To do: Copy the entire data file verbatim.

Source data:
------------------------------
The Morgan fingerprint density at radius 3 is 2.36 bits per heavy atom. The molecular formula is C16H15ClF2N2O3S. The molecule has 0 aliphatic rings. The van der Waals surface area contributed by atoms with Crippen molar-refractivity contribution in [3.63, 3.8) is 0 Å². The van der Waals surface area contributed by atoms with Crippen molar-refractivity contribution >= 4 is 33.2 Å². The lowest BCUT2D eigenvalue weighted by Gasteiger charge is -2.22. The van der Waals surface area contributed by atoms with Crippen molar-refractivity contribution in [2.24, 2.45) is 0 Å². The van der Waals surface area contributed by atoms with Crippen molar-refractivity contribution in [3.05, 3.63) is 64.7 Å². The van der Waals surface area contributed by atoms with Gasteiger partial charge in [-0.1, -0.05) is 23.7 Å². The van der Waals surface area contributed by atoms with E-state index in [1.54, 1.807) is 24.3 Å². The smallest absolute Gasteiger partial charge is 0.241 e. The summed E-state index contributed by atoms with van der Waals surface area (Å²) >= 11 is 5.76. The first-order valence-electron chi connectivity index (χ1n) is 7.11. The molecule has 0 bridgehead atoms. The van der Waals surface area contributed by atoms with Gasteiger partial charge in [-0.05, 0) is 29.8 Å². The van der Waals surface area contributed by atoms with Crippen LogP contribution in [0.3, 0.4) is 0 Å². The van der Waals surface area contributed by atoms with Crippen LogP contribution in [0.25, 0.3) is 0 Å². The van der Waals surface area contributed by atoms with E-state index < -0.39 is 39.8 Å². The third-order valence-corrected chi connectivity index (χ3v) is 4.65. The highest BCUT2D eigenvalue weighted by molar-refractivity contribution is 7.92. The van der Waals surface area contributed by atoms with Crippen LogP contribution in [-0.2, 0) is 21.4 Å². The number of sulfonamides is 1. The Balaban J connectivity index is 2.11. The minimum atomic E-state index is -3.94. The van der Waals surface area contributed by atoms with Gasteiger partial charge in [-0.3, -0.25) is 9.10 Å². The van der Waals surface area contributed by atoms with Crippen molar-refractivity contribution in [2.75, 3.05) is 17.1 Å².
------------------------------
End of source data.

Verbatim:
The Morgan fingerprint density at radius 3 is 2.36 bits per heavy atom. The molecular formula is C16H15ClF2N2O3S. The molecule has 0 aliphatic rings. The van der Waals surface area contributed by atoms with Crippen molar-refractivity contribution in [3.63, 3.8) is 0 Å². The van der Waals surface area contributed by atoms with Crippen molar-refractivity contribution >= 4 is 33.2 Å². The lowest BCUT2D eigenvalue weighted by Gasteiger charge is -2.22. The van der Waals surface area contributed by atoms with Crippen molar-refractivity contribution in [2.24, 2.45) is 0 Å². The van der Waals surface area contributed by atoms with Crippen molar-refractivity contribution in [3.05, 3.63) is 64.7 Å². The van der Waals surface area contributed by atoms with Gasteiger partial charge in [-0.1, -0.05) is 23.7 Å². The van der Waals surface area contributed by atoms with E-state index in [1.54, 1.807) is 24.3 Å². The smallest absolute Gasteiger partial charge is 0.241 e. The summed E-state index contributed by atoms with van der Waals surface area (Å²) >= 11 is 5.76. The first-order valence-electron chi connectivity index (χ1n) is 7.11. The molecule has 0 bridgehead atoms. The van der Waals surface area contributed by atoms with Gasteiger partial charge in [-0.05, 0) is 29.8 Å². The van der Waals surface area contributed by atoms with Crippen LogP contribution in [0.3, 0.4) is 0 Å². The van der Waals surface area contributed by atoms with Crippen LogP contribution in [0.25, 0.3) is 0 Å². The van der Waals surface area contributed by atoms with E-state index < -0.39 is 39.8 Å². The third-order valence-corrected chi connectivity index (χ3v) is 4.65. The highest BCUT2D eigenvalue weighted by molar-refractivity contribution is 7.92. The van der Waals surface area contributed by atoms with Crippen LogP contribution in [-0.2, 0) is 21.4 Å². The number of sulfonamides is 1. The Balaban J connectivity index is 2.11. The minimum atomic E-state index is -3.94. The van der Waals surface area contributed by atoms with Gasteiger partial charge in [-0.3, -0.25) is 9.10 Å². The van der Waals surface area contributed by atoms with Crippen molar-refractivity contribution in [2.75, 3.05) is 17.1 Å².